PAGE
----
Throughout the 1920s Waller continued as an advocate of the "gravity plan," usually from a position on one of the bodies which succeeded the Survey Commission. He repeated earlier recommendations when he contributed to the Federal Board of Engineers' report of 1924. He also attempted to clear political obstacles while with the informal board which sought to work out the interstate agreements necessitated by the gravity plan's need for storage of water in Idaho and Montana. Coincidentally, Waller retired from active concerns at about the same time as the gravity plan fell from favor and the Grand Coulee Dam became more of a certainty. As a final touch of irony, Waller died in 1935, almost simultaneously with the beginning of construction on the great dam.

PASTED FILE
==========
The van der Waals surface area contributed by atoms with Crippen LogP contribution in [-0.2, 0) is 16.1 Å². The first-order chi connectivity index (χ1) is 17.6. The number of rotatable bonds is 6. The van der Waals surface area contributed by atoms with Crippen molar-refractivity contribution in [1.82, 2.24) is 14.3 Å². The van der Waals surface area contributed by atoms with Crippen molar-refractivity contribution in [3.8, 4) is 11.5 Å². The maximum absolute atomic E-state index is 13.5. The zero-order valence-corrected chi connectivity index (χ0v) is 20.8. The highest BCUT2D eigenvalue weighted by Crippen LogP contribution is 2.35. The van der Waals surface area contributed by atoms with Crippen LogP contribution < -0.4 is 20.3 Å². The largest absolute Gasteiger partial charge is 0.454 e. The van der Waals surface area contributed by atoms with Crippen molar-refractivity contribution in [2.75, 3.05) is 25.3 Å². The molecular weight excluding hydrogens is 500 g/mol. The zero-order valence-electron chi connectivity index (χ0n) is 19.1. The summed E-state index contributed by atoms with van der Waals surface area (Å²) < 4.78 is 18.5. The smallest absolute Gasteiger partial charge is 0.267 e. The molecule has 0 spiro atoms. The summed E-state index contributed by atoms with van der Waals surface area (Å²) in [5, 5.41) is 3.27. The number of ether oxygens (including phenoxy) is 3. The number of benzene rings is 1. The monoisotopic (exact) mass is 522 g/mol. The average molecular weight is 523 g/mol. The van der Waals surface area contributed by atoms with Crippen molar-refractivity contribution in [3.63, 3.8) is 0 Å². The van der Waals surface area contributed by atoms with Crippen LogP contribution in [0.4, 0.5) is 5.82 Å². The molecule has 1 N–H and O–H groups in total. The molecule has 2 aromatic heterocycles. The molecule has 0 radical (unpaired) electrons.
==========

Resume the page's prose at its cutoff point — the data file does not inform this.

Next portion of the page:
From the guide to the Osmer Lysander Waller Papers, 1897-1935, (Washington State University Libraries Manuscripts, Archives, and Special Collections)
|creatorOf||Osmer Lysander Waller Papers, 1897-1935||Washington State University Libraries: Manuscripts, Archives, and Special Collections|
|associatedWith||Columbia Basin Survey Commission (Wash.)||corporateBody|
|associatedWith||Mead, Elwood, 1858-1936||person|
|associatedWith||Summers, John William, 1870-1937||person|
|associatedWith||Tiffany, R. K. (Ross Kerr), 1879-||person|
|associatedWith||Waller, Osmar Lysander, 1857-1935||person|
|Place Name||Admin Code||Country|